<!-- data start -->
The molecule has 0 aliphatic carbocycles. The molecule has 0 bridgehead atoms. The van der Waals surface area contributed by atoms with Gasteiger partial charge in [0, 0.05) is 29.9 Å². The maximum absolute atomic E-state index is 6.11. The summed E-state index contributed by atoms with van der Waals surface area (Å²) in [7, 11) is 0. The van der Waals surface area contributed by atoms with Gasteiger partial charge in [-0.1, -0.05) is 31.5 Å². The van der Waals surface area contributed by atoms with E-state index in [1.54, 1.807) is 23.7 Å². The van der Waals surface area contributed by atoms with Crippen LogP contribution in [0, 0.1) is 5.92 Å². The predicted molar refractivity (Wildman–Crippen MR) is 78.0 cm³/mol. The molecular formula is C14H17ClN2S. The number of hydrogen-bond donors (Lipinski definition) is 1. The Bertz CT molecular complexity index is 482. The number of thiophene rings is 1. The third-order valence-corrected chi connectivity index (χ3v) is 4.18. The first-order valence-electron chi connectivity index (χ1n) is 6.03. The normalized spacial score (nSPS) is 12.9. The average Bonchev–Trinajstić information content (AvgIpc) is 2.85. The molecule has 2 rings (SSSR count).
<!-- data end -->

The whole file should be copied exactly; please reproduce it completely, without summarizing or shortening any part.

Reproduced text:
The molecule has 0 aliphatic carbocycles. The molecule has 0 bridgehead atoms. The van der Waals surface area contributed by atoms with Gasteiger partial charge in [0, 0.05) is 29.9 Å². The maximum absolute atomic E-state index is 6.11. The summed E-state index contributed by atoms with van der Waals surface area (Å²) in [7, 11) is 0. The van der Waals surface area contributed by atoms with Gasteiger partial charge in [-0.1, -0.05) is 31.5 Å². The van der Waals surface area contributed by atoms with E-state index in [1.54, 1.807) is 23.7 Å². The van der Waals surface area contributed by atoms with Crippen LogP contribution in [0, 0.1) is 5.92 Å². The predicted molar refractivity (Wildman–Crippen MR) is 78.0 cm³/mol. The molecular formula is C14H17ClN2S. The number of hydrogen-bond donors (Lipinski definition) is 1. The Bertz CT molecular complexity index is 482. The number of thiophene rings is 1. The third-order valence-corrected chi connectivity index (χ3v) is 4.18. The first-order valence-electron chi connectivity index (χ1n) is 6.03. The normalized spacial score (nSPS) is 12.9. The average Bonchev–Trinajstić information content (AvgIpc) is 2.85. The molecule has 2 rings (SSSR count).